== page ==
Author(s): Tuokko HA, McGee P, Gabriel G, Rhodes RE
Abstract Share this page
Abstract With a rapidly aging population, strategies for improving driver safety are beginning to emerge that focus on changing driving behaviors and knowledge. We examined the perceptions of risk, beliefs and attitudes, and openness to change of 86 older participants voluntarily attending a driver education program. It appeared that most people attending these sessions were not necessarily concerned about their own driving, safety or abilities, but were interested in maintaining mobility. They were conservative and reasonably consistent in their attitudes toward traffic regulations and safe driving practices. Some gender differences emerged with more men than women being resistant to changing their driving habits, more men than women reporting that they drive after consuming alcohol and more women than men identifying a role for their families in decision-making regarding driving cessation. This suggests that educational material may need to be targeted differently for men and women. It is anticipated that psychosocial factors related to driving such as driver perception, beliefs and openness to change will be useful for maximizing the fit between education program content and outcomes.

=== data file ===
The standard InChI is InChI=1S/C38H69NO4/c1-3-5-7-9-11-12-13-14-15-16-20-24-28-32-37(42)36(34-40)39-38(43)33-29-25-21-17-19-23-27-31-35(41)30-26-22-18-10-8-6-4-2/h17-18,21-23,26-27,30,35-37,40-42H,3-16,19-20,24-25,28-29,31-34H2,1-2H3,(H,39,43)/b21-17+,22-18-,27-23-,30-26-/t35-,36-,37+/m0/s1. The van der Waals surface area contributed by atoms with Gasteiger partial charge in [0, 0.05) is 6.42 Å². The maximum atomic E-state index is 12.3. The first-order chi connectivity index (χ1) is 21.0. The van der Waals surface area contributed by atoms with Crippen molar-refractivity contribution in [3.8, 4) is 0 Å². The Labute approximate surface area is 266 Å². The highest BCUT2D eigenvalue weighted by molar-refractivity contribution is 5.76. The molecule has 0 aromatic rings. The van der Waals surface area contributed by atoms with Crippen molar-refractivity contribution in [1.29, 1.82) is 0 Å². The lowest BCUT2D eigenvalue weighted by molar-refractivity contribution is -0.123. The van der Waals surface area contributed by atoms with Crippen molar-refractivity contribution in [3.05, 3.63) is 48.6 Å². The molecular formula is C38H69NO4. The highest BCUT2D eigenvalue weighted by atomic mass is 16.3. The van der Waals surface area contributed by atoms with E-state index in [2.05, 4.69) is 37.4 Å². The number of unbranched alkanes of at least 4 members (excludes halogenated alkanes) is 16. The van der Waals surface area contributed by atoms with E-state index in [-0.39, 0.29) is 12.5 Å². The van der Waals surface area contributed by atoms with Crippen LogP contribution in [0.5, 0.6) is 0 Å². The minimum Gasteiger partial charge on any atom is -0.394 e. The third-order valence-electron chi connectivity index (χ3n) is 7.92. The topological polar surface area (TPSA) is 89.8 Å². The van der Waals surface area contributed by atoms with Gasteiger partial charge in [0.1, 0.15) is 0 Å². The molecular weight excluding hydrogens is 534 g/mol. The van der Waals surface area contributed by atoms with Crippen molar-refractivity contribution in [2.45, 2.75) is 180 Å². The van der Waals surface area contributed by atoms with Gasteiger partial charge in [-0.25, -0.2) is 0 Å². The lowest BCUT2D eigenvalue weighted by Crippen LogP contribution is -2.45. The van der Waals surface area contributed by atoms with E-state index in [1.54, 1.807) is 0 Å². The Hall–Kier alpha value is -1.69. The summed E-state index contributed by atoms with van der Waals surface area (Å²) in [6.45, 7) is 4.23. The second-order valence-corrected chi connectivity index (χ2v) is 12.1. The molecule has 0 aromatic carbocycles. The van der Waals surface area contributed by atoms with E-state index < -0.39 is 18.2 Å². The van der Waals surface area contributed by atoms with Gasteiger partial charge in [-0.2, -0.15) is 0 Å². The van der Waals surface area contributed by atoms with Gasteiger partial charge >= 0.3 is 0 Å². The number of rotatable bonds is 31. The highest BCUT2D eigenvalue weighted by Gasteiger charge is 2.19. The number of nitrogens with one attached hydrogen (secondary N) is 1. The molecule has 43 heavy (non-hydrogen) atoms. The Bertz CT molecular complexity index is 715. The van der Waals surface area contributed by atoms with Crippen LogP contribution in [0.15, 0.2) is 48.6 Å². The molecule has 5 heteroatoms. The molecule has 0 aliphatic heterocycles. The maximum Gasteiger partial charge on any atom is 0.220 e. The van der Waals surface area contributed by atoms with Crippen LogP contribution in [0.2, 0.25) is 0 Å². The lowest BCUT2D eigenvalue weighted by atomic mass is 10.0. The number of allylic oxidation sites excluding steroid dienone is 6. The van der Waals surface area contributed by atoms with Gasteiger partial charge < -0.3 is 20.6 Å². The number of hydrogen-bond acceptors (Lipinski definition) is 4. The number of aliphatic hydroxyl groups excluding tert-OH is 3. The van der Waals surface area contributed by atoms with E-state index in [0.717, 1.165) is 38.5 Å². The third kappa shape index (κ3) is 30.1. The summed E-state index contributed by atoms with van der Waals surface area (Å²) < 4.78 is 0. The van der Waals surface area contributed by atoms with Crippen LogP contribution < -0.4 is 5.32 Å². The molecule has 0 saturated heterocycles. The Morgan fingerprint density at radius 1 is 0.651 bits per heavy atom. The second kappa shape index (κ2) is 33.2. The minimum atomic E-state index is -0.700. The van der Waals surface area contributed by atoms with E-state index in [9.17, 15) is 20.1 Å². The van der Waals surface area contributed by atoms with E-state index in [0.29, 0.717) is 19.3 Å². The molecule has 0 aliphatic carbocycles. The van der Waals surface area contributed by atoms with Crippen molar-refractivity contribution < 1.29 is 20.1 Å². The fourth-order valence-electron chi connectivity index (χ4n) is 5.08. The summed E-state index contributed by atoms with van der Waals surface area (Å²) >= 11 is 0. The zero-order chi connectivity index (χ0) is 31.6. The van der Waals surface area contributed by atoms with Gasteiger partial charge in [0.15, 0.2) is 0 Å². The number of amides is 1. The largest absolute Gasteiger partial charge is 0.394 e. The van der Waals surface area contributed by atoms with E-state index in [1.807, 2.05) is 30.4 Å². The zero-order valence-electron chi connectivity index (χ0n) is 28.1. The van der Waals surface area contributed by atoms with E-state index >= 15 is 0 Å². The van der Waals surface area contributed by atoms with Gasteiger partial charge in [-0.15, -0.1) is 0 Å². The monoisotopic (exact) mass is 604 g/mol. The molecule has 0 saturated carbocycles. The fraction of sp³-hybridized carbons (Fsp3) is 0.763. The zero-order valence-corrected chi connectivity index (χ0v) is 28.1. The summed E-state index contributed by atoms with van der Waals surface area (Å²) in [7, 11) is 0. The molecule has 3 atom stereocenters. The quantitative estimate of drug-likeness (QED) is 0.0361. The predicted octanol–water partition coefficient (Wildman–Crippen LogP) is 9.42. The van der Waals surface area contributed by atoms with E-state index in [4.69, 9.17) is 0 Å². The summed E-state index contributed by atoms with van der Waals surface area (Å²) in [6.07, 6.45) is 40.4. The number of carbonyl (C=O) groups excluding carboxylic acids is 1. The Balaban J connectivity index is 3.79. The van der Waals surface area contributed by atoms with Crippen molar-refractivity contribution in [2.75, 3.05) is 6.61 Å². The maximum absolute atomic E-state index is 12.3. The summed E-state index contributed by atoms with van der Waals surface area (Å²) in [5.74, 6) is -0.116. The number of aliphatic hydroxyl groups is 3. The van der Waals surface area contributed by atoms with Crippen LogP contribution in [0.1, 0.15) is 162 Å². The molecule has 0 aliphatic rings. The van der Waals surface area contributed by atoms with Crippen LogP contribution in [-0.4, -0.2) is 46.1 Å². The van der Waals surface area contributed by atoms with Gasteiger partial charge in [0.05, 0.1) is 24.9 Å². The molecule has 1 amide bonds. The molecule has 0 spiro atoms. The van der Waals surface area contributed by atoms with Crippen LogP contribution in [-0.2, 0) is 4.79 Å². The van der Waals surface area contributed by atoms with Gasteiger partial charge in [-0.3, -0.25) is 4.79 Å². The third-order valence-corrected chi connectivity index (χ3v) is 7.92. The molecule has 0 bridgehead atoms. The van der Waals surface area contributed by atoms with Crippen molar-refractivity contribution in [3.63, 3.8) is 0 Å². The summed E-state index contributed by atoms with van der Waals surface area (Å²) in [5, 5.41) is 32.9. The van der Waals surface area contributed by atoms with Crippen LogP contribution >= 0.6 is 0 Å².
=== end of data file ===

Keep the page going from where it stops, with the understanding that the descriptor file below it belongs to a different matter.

This article was published in Accid Anal Prev
and referenced in Journal of Gerontology & Geriatric Research